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A year of fresh, healthy, local food

Meet Up and Eat Up program held by the Detroit Lions at Eastern  Market.   G. SMITH/DETROIT LIONS. PHOTO

Meet Up and Eat Up program held by the Detroit Lions at Eastern Market.
G. SMITH/DETROIT LIONS. PHOTO

By Mimi Pledl
Special to the Michigan Citizen

Detroiters know the value of working together to revitalize our city. One of the best examples of the power of collaboration is the city’s vibrant healthy and local food movement. As a result of individuals, community groups, non-profits and small and large businesses working together, Detroiters can find healthy and locally-produced food throughout our neighborhoods.

Consumers began driving this movement by looking for healthy food options, particularly those grown locally. Some began putting gardens in their backyards or on neighborhood lots, and now there are well over a thousand gardens of various sizes throughout our city. Farmers’ markets started popping up in neighborhoods. Detroit Public Schools grew vegetables in raised-bed gardens, adding more fresh and local food to their menus. Shoppers asked their grocers for local and healthy food grown and processed in Detroit.

Finding fresh and local food at Detroit grocery stores

Detroit grocery stores have been part of this momentum. With such a food movement underway, it is not surprising many of the 80 independent grocery stores in Detroit carry gluten-free, organic and low sodium products, as well as fresh and locally grown produce. As independently owned and operated stores, these grocers have the advantage of being more flexible in their product offerings and in their ability to respond quickly to requests from their customers.  For example, Honey Bee Market on Bagley draws shoppers from far and wide because of its extensive selection of Mexican and Latin American produce, such as chayote squash, yucca root, tomatillo milpero and ghost peppers.

Physical changes also occurred in many Detroit stores in 2013, as many expanded and renovated to accommodate a larger selection of fresh produce, fresh meat and fresh dairy in response to customers’ requests. Grand Price Supermarket on Grand River doubled the size of its store and used the new space to increase its fresh produce and fresh meat offerings. Both Old Redford Food Center and Food Town Super Market underwent extensive remodeling this year.

Even national players stepped up this year, as Whole Foods Markets and Meijer both opened new stores in Detroit. Among the fresh, healthy, affordable food inside the new Whole Foods Market on Mack Avenue, shoppers can find products from more than 20 of Detroit’s best-known local food companies such as McClure’s Pickles, Good People Popcorn, Sweet Potato Sensations and Russell Street Deli.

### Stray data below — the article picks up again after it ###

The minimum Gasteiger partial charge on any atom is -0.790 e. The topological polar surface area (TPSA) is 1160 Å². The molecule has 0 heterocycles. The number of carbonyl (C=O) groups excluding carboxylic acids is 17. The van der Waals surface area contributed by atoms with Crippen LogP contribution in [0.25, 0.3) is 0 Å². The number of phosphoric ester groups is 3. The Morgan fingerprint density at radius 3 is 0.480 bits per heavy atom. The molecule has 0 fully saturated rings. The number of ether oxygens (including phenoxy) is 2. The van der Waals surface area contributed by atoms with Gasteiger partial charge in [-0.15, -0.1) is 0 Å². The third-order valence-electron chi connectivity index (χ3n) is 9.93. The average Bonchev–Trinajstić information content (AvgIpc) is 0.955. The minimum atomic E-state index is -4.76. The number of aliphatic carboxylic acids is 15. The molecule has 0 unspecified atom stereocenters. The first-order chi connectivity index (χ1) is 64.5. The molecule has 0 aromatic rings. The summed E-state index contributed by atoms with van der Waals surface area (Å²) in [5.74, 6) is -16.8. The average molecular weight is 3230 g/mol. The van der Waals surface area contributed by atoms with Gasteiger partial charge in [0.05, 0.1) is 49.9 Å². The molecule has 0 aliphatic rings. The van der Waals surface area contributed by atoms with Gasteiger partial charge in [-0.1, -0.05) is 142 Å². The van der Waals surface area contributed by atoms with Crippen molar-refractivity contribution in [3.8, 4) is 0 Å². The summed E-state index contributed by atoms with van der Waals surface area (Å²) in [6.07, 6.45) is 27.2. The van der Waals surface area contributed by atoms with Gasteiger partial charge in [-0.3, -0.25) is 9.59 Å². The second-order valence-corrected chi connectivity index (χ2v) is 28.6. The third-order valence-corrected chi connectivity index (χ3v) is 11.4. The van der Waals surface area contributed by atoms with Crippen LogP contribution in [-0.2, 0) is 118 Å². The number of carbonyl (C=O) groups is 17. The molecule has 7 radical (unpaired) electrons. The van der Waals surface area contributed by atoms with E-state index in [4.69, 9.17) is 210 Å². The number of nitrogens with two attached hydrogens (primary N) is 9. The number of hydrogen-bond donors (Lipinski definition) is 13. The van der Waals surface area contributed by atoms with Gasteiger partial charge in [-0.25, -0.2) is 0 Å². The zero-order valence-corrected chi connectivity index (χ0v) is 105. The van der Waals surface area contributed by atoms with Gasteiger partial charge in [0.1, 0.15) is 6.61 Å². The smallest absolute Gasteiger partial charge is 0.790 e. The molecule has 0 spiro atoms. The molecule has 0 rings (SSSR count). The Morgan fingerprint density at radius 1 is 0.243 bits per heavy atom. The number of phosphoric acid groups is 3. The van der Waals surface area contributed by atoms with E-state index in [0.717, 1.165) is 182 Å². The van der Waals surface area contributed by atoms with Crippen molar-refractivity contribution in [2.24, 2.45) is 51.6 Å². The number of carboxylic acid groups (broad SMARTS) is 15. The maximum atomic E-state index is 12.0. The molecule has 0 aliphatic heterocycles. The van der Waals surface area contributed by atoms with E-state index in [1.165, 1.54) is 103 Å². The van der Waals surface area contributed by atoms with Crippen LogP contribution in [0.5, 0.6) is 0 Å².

Grocery stores also participated in the growing community education around fresh and local foods. Many of the stores large and small are offering classes and incentives to adults and children alike to develop better eating habits.

Lafayette Foods offered a monthly healthy eating series, which was so well received they plan to air videotapes of the workshops in the store.  Whole Foods offers healthy eating and lifestyle education classes weekly. Some of the topics for December include “After School Snack Box” and “Healthy Eating, Healthy Finance” as well as yoga and dance classes.  Metro Foodland on Grand River offers its “Healthy Rewards Program” which rewards shoppers for healthy purchases with points that translate into cash vouchers.

The Detroit Lions made healthy eating fun  this fall with their weekly program, “Meet Up and Eat Up” at  Eastern Market’s Tuesday market, where some Detroit public school students  learned about healthy eating and staying active. The weekly event included healthy eating choices prepared by Ford Field’s executive chef, market tours, shopping for local produce with Double Up Food Bucks and a chance to meet Detroit Lions’ stars.

This very special program geared toward children epitomizes the collaboration of the fresh, local and healthy food trend in Detroit. True teamwork was responsible for the success of this program as the Detroit Lions partnered with the Fair Food Network, Detroit Eastern Market, Playworks, United Way for Southeastern Michigan, Gleaners Community Food Bank and Wayne State University School of Medicine.

We at Detroit Economic Growth Corporation have been proud to work with grocers across the city to make improvements to their stores, expand their selection of fresh and local products, and establish new store locations because of the direct impact on quality of life for residents and the new jobs and investment for our neighborhoods.

We expect this momentum of the healthy and local foods movement to continue into 2014 and beyond. Look for new announcements of store renovations and expansions in neighborhoods across the city. Consumers will continue to play an important role in ensuring it does by making their requests known. Talk to your neighborhood grocers. Make suggestions for additional product offerings. Be sure to thank them for the improvements they’ve made and shop local!

Mariangela (Mimi) Pledl, AICP, is business development manager at Detroit Economic Growth Corporation and a member of the Detroit Food Policy Council.

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